Numbers climb at Smithfield High School

Published 2:02 pm Wednesday, September 20, 2017

Thornton says more teachers are needed

By Ryan Kushner

Staff writer

An additional 73 students have shown up at Smithfield High School this year so far, and the increase may exceed 100 as additional students show up.

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The increase prompted Superintendent Dr. Jim Thornton to call for the hiring of seven more teachers at the school.

Thornton cited crowded classrooms with 30 or more students as a reason for the new hires, which would ease the burden on current teachers at the school.

Thornton announced at the School Board meeting Thursday, Sept. 14, that the division could afford hiring three of the seven teachers it required using additional state funds allotted for an increase in the division’s size. The teacher salaries, including benefits, would amount to $68,680 each, according to Thornton. {mprestriction ids=”1,2,3,4,5,6″}

Thornton said the division can make cuts and transfer funds from its administration and health budget to fund a fourth teacher.

As for the three other teachers Thornton said the high school needs, the School Board agreed that the division would approach the Board of Supervisors to request $206,040 in unspent carryover funds from the 2016-17 school year that the division returned.

“If they have the money, I don’t know, but I think it’s our duty to ask and see where we land and do the best we can,” Thornton said at the meeting.

Though Smithfield High School’s population has increased by 73 so far compared to last year, 103 students are totally new to the high school this year, three having enrolled from home school, 13 from private schools and 87 from another division or new to the county, according to Thornton.

While there is a bubble of 103 new students at Smithfield High School, 30 students enrolled in the division last year and expected to attend have yet to show up for school, according to Thornton.

“They could still show up,” said Thornton of the 30 students still unaccounted for. “Maybe some of them have withdrawn, but some are still what we call ‘no-shows,’ so we could have more than the 73 that we’re already over at the high school.”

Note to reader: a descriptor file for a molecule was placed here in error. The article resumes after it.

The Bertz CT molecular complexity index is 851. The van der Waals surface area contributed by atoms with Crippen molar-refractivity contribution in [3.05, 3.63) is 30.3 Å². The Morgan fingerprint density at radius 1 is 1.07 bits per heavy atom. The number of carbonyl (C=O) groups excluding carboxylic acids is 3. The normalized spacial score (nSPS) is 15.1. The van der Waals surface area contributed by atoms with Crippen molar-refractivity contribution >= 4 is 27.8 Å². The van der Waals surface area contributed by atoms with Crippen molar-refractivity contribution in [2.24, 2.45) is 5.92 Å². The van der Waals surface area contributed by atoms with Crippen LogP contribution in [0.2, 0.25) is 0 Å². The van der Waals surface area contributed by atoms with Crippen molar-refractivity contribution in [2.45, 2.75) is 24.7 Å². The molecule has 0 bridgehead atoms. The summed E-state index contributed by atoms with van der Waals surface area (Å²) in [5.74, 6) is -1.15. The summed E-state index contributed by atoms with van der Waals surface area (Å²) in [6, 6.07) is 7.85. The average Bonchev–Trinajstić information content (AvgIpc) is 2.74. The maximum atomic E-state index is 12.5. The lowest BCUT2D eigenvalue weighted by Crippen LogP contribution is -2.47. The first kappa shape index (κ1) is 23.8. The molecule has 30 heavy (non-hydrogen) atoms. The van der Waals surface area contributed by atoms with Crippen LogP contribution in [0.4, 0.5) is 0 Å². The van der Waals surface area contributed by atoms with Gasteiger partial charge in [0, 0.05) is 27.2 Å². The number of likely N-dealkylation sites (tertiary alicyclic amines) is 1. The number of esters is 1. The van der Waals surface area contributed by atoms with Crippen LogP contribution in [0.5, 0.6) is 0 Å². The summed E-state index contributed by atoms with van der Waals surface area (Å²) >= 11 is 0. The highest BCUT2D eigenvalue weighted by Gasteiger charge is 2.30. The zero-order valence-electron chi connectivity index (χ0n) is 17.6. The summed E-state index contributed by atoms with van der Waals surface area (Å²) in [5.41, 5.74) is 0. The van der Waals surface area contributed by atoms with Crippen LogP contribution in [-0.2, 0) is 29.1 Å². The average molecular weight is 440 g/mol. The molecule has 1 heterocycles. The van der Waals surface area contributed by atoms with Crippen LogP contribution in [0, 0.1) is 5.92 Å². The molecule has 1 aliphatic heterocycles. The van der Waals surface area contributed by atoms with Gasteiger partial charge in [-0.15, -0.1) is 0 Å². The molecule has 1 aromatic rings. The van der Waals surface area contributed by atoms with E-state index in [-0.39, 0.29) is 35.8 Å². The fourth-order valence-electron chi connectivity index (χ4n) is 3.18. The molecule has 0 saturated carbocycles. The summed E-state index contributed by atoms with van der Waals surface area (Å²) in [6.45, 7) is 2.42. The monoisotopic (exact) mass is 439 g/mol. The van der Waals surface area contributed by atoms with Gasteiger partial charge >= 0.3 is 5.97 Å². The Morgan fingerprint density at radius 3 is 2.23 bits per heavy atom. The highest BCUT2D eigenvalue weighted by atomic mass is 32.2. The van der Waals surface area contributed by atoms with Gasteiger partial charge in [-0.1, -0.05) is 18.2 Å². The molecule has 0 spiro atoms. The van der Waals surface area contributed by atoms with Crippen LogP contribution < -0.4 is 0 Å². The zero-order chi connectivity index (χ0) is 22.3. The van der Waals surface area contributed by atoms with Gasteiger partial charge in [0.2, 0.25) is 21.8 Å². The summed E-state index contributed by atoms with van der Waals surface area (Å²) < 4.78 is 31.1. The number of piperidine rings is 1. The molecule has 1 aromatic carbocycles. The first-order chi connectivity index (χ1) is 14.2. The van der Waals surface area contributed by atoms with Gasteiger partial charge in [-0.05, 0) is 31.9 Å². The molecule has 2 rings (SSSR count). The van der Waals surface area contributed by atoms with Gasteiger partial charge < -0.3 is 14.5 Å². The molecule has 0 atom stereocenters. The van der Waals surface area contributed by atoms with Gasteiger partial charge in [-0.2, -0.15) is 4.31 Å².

Of the 73 more students than last year at Smithfield High School, over half of them, 38, are in the ninth grade, Thornton said.

While the school has typically had class sizes in the 25-29 range, the sudden increase has brought many classrooms at the school into the low to mid 30s, according to Thornton.

Thornton said the division will attempt to hire teachers for English, earth science, history, Spanish, physical education and two math teachers for Smithfield High.

“This will bring us back to a more manageable number,” he said regarding class sizes, noting that multiple classes with 30 or more students can be a heavy burden on teachers.

As of Monday, the division had advertised for teaching positions for English, mathematics, earth science and history on its website.

Asked by Newport District School Board member Vicky Hulick about capacity, Thornton said that the school will have to have some “floating teachers” using different classrooms this year, but that the Career Building behind the school, scheduled for a renovation, will open up another seven classrooms at the school by August 2018.

As of Sept. 13, the division overall has increased by 55 students compared to last year, from 5,280 to 5,335, according to Thornton.

Such an increase would not be a problem if it was spread out through the grades, Thornton said, but as it is, the distribution is awkward.

As Smithfield High jumped up by 73 students, Windsor High School also saw an increase of 37 students, 24 of them in just the ninth grade. Thornton said Windsor High could probably also use additional staff, but the situation was not as dire as it currently is at Smithfield.

“We can’t fix everything at once,” he said.

Smithfield Middle School has decreased by 16 students and Georgie D. Tyler Middle School increased by seven. Carrollton has three additional students and Carrsville grew by 10.

Hardy, Westside and Windsor elementary schools all declined in enrollment, Hardy by 15, Westside by five and Windsor by 39 students.

Thornton speculated that the membership bump in the high schools could be due to interest in the new Career and Technical Education courses being implemented by the division.

“So maybe we’re doing something right,” said Thornton. “But we might want to slow down a bit,” he chuckled.

Virginia Standards of Quality laws put a cap of 29 students in kindergarten and elementary classes and requires a 24-to-1 student/teacher ratio.

Many middle and high school classes do not have caps, however, and Thornton said that, should the division continue to grow, class size restrictions might be a discussion the division should bring to parents.

Thornton said the division is compiling the addresses of the 87 SHS students who came from out of the county to determine if there is one location they are mostly emanating from, such as the developments at Benn’s Grant, Cypress Creek or elsewhere.

“This doesn’t normally happen,” he said of the concentrated growth. “This hasn’t happened.”

Last year, Smithfield High School’s fall membership declined from 1,253 to 1,215, according to the state’s website. The school’s population had fallen by 38 at the beginning of the 2015 school year as well.

Thornton said he anticipates more stable membership numbers by Sept. 30.  {/mprestriction}